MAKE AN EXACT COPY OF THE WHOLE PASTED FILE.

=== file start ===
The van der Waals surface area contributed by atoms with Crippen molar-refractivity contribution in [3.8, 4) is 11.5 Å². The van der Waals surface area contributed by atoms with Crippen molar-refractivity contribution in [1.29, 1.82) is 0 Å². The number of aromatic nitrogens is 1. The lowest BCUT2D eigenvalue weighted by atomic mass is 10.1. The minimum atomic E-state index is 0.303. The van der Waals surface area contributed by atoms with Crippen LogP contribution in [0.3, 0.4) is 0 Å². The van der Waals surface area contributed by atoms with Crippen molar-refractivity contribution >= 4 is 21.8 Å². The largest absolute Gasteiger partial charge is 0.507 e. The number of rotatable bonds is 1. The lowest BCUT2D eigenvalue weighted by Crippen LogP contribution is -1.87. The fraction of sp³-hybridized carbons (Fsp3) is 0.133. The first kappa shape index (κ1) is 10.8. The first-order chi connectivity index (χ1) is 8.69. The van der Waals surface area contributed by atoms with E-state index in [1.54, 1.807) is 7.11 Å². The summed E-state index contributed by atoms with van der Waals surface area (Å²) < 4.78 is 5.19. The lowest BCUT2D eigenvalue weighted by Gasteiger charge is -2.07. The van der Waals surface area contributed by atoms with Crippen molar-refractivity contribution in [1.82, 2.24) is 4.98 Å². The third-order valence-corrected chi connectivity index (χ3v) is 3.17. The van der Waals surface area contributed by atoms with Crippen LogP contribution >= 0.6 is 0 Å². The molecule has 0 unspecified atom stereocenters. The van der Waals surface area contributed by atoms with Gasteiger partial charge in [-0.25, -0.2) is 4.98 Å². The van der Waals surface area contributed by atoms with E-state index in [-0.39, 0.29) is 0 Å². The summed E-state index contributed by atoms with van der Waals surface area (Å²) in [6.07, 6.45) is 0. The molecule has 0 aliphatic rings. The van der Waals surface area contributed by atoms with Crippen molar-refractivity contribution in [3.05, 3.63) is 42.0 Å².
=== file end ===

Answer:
The van der Waals surface area contributed by atoms with Crippen molar-refractivity contribution in [3.8, 4) is 11.5 Å². The van der Waals surface area contributed by atoms with Crippen molar-refractivity contribution in [1.29, 1.82) is 0 Å². The number of aromatic nitrogens is 1. The lowest BCUT2D eigenvalue weighted by atomic mass is 10.1. The minimum atomic E-state index is 0.303. The van der Waals surface area contributed by atoms with Crippen LogP contribution in [0.3, 0.4) is 0 Å². The van der Waals surface area contributed by atoms with Crippen molar-refractivity contribution >= 4 is 21.8 Å². The largest absolute Gasteiger partial charge is 0.507 e. The number of rotatable bonds is 1. The lowest BCUT2D eigenvalue weighted by Crippen LogP contribution is -1.87. The fraction of sp³-hybridized carbons (Fsp3) is 0.133. The first kappa shape index (κ1) is 10.8. The first-order chi connectivity index (χ1) is 8.69. The van der Waals surface area contributed by atoms with E-state index in [1.54, 1.807) is 7.11 Å². The summed E-state index contributed by atoms with van der Waals surface area (Å²) < 4.78 is 5.19. The lowest BCUT2D eigenvalue weighted by Gasteiger charge is -2.07. The van der Waals surface area contributed by atoms with Crippen molar-refractivity contribution in [1.82, 2.24) is 4.98 Å². The third-order valence-corrected chi connectivity index (χ3v) is 3.17. The van der Waals surface area contributed by atoms with Crippen LogP contribution >= 0.6 is 0 Å². The molecule has 0 unspecified atom stereocenters. The van der Waals surface area contributed by atoms with Gasteiger partial charge in [-0.25, -0.2) is 4.98 Å². The van der Waals surface area contributed by atoms with E-state index in [-0.39, 0.29) is 0 Å². The summed E-state index contributed by atoms with van der Waals surface area (Å²) in [6.07, 6.45) is 0. The molecule has 0 aliphatic rings. The van der Waals surface area contributed by atoms with Crippen molar-refractivity contribution in [3.05, 3.63) is 42.0 Å².